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$\def\InvT{\operatorname{InvT}}$Introduction:

For some background information on the Dottie number D, see the great posts at:

What is the solution of $\cos(x)=x$?

Some definitions:

inverse beta regularized function $\text I^{-1}_x(a,b)$, beta regularized function $\text I_x(a,b)$, and the incomplete beta function $\text B_x(a,b)$: $$\text B_x(a,b)=\int_0^x t^{a-1} (1-t)^{b-1}dt, \text I_x(a,b)=\frac{\int_0^x t^{a-1} (1-t)^{b-1}dt}{\int_0^1 t^{a-1} (1-t)^{b-1}dt } =\frac{\text B_x(a,b)}{\text B(a,b)}$$ $$\text I_y(a,b)=x\implies y=\text I^{-1}_x(a,b);a,b>0,0\le x\le 1$$ where the restrictions on $x,a,b$ help find the quantile of a beta type distribution. There is also the Student t quantile $\InvT(x=\text{area},d=\text{degrees of freedom})$ in statistics from the Student t distribution: $$\text T(x,d)\mathop=^\text{def}\frac1{\sqrt d\text B\left(\frac d2,\frac12\right)}\int_{-\infty}^{x}\left(\frac{t^2}d+1\right)^{-\frac{d+1}2}dt=\frac12\left(1+\operatorname{sgn}(x)\text I_\frac {x^2}{x^2+d}\left(\frac d2,\frac12\right)\right)\\\text T(y,d)=x\implies y=\InvT(x,d),d>0$$ The goal is to notice that: $$\text B_x\left(\frac12,\frac32\right)=\int_0^x \sqrt{\frac 1t-1}dt=\sqrt{x-x^2}+\sin^{-1}\sqrt x\implies\text B\left(\frac12,\frac32\right)\text I_{\sin^2(x)}\left(\frac12,\frac32\right)\mathop=^{0\le x\le \frac\pi2}x+\frac12\sin(2x)$$ Therefore: $$\pi\operatorname I_{\sin^2\left(\frac x2-\frac\pi4\right)}\left(\frac12,\frac32\right)-\frac\pi2=x-\cos(x)=0\implies x=\text D=\frac \pi2-2\sin^{-1}\sqrt{\text I^{-1}_\frac12\left(\frac 12,\frac 32\right)}=\sin^{-1}\left(1-2 \text I^{-1}_\frac12\left(\frac 12,\frac 32\right)\right) $$ which is the inverse half covered sine. Using $\text D=\cos^{-1}(\text D)$ we get a perfect approximation with this computation. Finally, $\text I^{-1}_x\left(\frac12,b\right)$ is expressible via $\InvT(x,d)$ as in section 7 here. These give us closed forms:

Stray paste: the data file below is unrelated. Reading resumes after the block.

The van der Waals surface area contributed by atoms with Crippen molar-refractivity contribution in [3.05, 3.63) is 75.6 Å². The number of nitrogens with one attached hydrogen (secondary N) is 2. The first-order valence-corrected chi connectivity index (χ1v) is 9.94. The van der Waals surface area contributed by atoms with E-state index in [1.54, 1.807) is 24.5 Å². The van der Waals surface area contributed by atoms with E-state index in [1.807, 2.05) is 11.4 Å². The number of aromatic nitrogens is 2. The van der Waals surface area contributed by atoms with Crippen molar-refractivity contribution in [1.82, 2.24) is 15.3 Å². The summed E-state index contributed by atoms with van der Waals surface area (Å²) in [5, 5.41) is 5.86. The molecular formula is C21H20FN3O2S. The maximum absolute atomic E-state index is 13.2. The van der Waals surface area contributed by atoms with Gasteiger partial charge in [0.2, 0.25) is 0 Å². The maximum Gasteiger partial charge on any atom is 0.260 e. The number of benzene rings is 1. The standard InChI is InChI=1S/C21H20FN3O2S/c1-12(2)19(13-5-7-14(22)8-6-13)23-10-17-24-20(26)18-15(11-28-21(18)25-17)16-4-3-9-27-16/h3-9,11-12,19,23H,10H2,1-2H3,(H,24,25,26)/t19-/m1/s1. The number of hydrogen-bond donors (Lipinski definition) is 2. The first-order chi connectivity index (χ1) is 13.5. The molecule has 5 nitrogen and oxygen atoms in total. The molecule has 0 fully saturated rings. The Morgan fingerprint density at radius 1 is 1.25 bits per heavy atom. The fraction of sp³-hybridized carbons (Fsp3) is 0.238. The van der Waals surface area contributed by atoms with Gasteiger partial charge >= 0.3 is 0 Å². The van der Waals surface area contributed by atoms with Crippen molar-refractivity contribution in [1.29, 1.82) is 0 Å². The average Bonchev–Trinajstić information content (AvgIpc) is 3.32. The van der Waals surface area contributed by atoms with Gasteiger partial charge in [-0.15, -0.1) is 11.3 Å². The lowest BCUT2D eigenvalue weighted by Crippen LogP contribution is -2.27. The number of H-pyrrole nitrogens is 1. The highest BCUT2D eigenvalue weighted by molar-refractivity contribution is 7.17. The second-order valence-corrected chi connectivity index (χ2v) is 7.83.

The Main Result:

$$\boxed{\text{Dottie Number}=\text D=\text{hacoversin}^{-1}\,\text I^{-1}_\frac12\left(\frac 12,\frac 32\right)=\sqrt{1-\left(2\text I^{-1}_\frac12\left(\frac 12,\frac 32\right)-1\right)^2}=-\tanh\left(2\tanh^{-1}\left(\frac1{\sqrt3} \InvT\left(\frac14,3\right)\right)\right)=-\frac{2\sqrt3\InvT\left(\frac14,3\right)}{\InvT^2\left(\frac14,3\right)+3}}$$ where $\sqrt{\text{quantile}(1-\text{quantile})}$ is not quite a statistical formula. Also, $\text I^{-1}_\frac12(a,b)$ finds the median of a beta Distribution with $a,b$ as shape parameters.

Statistical Note:

Therefore we have a closed forms for the following special cases:

Median of $\frac 2\pi \sqrt{\frac 1x-1}$: enter image description here where the median is the point such that half of the area of a curve is the red region and the other half is the blue region. The $\color{red}{\text {red}}$ horizontal line is the median:

$$\text{median}=\text I^{-1}_\frac12\left(\frac12,\frac32\right)=\frac {\text D_\text{DHA}^2}4=\text{hacoversin}(\text D)= \frac{1-\sqrt{1-\text D^2}}2=0.16319398540839259232…\implies \int_0^{\frac {\text D_\text{DHA}^2}4} \sqrt{\frac1x-1}\,dx=\int_0^{\text I^{-1}_\frac12\left(\frac12,\frac32\right)} \sqrt{\frac1x-1}\,dx=\frac\pi4 $$

where $\text D_\text{DHA}= \sqrt{1+\text D} - \sqrt{1-\text D} = \sqrt 2\sqrt{1-\sqrt{1-\text D^2}} $ is the offset at which $2$ unit disks overlap by half of each’s area constant. Notice how the Dottie number appears in the offset when a unit disk is half over another one and the median, where the areas from $0$ to the median is half of the area under the curve, of a beta distribution.

$1$st quartile of $\frac{6\sqrt3}{\pi(x^2+3)^2}$: enter image description here where the 1st quartile, in $\color{red}{\text{red}}$ is the point such that $\frac14$ of the area of a curve is the red region and the other $\frac34$ is the blue region. Also, here the coversine appears: